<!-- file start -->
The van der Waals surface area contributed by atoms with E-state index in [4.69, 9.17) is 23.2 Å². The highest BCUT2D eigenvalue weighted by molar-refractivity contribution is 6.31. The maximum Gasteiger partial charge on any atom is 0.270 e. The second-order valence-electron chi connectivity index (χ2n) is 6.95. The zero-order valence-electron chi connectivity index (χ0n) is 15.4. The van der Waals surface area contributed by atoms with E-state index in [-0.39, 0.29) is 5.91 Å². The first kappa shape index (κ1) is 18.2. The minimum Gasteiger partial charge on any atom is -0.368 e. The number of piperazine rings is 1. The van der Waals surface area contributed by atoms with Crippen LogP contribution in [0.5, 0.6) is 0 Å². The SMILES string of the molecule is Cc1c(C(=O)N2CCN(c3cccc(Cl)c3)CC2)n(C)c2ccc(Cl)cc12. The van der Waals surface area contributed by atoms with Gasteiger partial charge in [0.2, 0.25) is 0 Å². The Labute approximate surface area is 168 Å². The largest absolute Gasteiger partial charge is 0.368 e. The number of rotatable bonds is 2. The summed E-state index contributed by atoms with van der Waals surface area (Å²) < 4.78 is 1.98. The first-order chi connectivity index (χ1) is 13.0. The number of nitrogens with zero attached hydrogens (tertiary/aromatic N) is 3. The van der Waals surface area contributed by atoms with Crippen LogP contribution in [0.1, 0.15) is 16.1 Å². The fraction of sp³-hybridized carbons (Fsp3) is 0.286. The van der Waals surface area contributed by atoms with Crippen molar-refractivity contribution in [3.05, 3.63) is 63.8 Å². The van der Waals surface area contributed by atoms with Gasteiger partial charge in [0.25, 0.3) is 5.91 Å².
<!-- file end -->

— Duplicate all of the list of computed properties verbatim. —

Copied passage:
The van der Waals surface area contributed by atoms with E-state index in [4.69, 9.17) is 23.2 Å². The highest BCUT2D eigenvalue weighted by molar-refractivity contribution is 6.31. The maximum Gasteiger partial charge on any atom is 0.270 e. The second-order valence-electron chi connectivity index (χ2n) is 6.95. The zero-order valence-electron chi connectivity index (χ0n) is 15.4. The van der Waals surface area contributed by atoms with E-state index in [-0.39, 0.29) is 5.91 Å². The first kappa shape index (κ1) is 18.2. The minimum Gasteiger partial charge on any atom is -0.368 e. The number of piperazine rings is 1. The van der Waals surface area contributed by atoms with Crippen LogP contribution in [0.5, 0.6) is 0 Å². The SMILES string of the molecule is Cc1c(C(=O)N2CCN(c3cccc(Cl)c3)CC2)n(C)c2ccc(Cl)cc12. The van der Waals surface area contributed by atoms with Gasteiger partial charge in [0.2, 0.25) is 0 Å². The Labute approximate surface area is 168 Å². The largest absolute Gasteiger partial charge is 0.368 e. The number of rotatable bonds is 2. The summed E-state index contributed by atoms with van der Waals surface area (Å²) < 4.78 is 1.98. The first-order chi connectivity index (χ1) is 13.0. The number of nitrogens with zero attached hydrogens (tertiary/aromatic N) is 3. The van der Waals surface area contributed by atoms with Crippen LogP contribution in [0.1, 0.15) is 16.1 Å². The fraction of sp³-hybridized carbons (Fsp3) is 0.286. The van der Waals surface area contributed by atoms with Crippen molar-refractivity contribution in [3.05, 3.63) is 63.8 Å². The van der Waals surface area contributed by atoms with Gasteiger partial charge in [0.25, 0.3) is 5.91 Å².